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Faculty Discuss Implications of Proposed Cuts

Faculty Discuss Implications of Proposed Cuts

Even before an N.C. General Assembly subcommittee asked UNC-system officials to find a way to cut $125 million -- $25 million for UNC -- the professor accepted another position that offered better pay.

UNC officials estimate that cuts would eliminate 80 faculty positions, in addition to large cuts in financial support to the libraries, travelling and equipment funds.

And this well-respected professor, who wishes to remain anonymous, thinks the budget cuts are evidence that UNC is headed in the wrong direction.

"It's taking its toll -- this place is clearly on the downward slide and all talk of improving it by the government is just talk," the professor said.

Chemistry Professor Edward Samulski is inclined to agree. He co-conducted a study in 1999 and concluded that UNC's total compensation of faculty, when factored in with the cost of Chapel Hill living, ranked about 60th out of 85 research institutions.

He said that the tuition increases of 2000 -- $600 over two years -- ultimately would not help UNC's case in attracting faculty because of a simple error in logic. "The proposed increases put into effect last spring were designed to make us competitive with the 1999 salaries of our peers -- but five years later," Samulski said.

He said the anonymous professor's dissatisfaction could be indicative of an epidemic, leading to larger problems at the University.

"(The proposed budget cut) will hurt education at UNC," Samulski said. "The 80 faculty cuts will be very detrimental, especially if you fold in the anticipated increase in enrollment. It will be a hit below the belt, so to speak."

David Guilkey, a professor of economics who co-wrote the study with Samulski, looks at the situation from a broader economical standpoint.

"Personal income in the state of North Carolina last year grew at over 8 percent -- the state actually did better than average," he said. "The economy of the state is really not that bad, (so the cut in education) frustrates people."

Guilkey said that faculty are more upset about the University's direction than they are with their own salaries. "The faculty I've talked to are less concerned about their salaries than they are about the state of education (at UNC)."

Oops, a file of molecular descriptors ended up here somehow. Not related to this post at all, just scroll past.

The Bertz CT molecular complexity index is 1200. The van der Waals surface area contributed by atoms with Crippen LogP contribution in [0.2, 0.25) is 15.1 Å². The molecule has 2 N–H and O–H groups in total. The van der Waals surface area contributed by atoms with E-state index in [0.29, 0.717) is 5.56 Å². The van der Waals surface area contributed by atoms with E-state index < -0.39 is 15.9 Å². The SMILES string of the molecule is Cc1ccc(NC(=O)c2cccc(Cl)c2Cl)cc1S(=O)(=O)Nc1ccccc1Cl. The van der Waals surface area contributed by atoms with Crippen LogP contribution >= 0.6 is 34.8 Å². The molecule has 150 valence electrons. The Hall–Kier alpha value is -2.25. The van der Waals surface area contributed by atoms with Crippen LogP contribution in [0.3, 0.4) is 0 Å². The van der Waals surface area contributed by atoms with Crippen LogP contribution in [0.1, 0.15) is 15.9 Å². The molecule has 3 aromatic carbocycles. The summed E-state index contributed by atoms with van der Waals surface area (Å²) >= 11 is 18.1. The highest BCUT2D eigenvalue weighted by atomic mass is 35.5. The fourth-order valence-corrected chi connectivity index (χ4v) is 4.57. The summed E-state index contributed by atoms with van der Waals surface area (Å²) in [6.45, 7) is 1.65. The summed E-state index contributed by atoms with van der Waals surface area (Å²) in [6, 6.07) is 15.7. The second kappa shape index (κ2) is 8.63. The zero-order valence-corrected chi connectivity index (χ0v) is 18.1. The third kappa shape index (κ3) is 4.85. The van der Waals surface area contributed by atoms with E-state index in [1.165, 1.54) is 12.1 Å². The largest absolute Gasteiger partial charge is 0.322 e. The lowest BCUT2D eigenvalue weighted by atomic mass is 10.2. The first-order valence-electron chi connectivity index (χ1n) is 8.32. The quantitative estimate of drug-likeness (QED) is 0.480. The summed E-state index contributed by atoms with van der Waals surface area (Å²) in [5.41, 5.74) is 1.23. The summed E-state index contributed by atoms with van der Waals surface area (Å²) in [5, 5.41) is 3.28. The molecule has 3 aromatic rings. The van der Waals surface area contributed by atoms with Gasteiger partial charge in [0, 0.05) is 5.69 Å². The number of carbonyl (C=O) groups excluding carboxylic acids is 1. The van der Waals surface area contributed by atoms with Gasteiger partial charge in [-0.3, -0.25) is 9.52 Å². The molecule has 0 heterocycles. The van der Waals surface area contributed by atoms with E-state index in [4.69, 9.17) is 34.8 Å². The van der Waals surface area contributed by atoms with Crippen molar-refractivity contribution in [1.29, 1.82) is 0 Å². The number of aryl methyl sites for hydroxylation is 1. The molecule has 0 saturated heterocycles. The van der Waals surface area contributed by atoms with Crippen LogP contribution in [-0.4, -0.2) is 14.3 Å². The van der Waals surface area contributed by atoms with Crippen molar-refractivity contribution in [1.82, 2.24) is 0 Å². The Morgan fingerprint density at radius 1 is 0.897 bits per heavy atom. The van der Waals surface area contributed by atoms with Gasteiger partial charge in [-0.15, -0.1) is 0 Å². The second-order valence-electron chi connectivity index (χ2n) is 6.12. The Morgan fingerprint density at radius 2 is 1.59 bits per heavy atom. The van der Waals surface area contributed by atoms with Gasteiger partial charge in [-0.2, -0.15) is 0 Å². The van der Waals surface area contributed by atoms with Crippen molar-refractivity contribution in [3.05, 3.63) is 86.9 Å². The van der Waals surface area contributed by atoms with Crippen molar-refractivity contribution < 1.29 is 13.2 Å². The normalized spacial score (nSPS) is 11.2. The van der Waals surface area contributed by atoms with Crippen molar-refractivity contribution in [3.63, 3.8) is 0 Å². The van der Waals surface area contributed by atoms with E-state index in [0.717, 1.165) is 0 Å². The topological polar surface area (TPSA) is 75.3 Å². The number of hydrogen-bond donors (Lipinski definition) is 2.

But the anonymous professor said a quality Big 10 university was offering a hefty pay increase. The professor had initially decided to accept but reversed the decision when the university's state passed a 6 percent budget cut. "It was announced while I was out there that there was a 6 percent budget cut," the professor said. "That was one of the factors that indicated to me that the state university was not headed in the right direction."

The professor said the UNC-system budget cut of 7 percent ironically was announced just days later and caused the professor to resent having passed up such a good opportunity at another public university. "Ask me if I feel like a goddamn fool, and I do," the professor said. "Now I'm strapped to the ship, and I'm too tired to look elsewhere -- it's just exhausting."

The professor said in the end UNC's financial woes are more disturbing than the lack of exorbitant salary.

"I and my colleagues are appalled, especially because of the cut (of 45 percent) in the library's funds, which will make it impossible to maintain our top standing as a research institution, difficult to keep faculty, harder still to attract new faculty, harder as well to attract good graduate students and therefore harder to maintain our quality of education," the professor said.

Guilkey recapped the state's strategy. "They took three one-time financial hits -- Hurricane Floyd and two lawsuits against the state -- and they're trying to pay for it in permanent cuts in state programming and education," he said.

"When you've got a state that's doing well, you wonder what's going to happen when (the economy) gets bad."

The University Editor can be reached at

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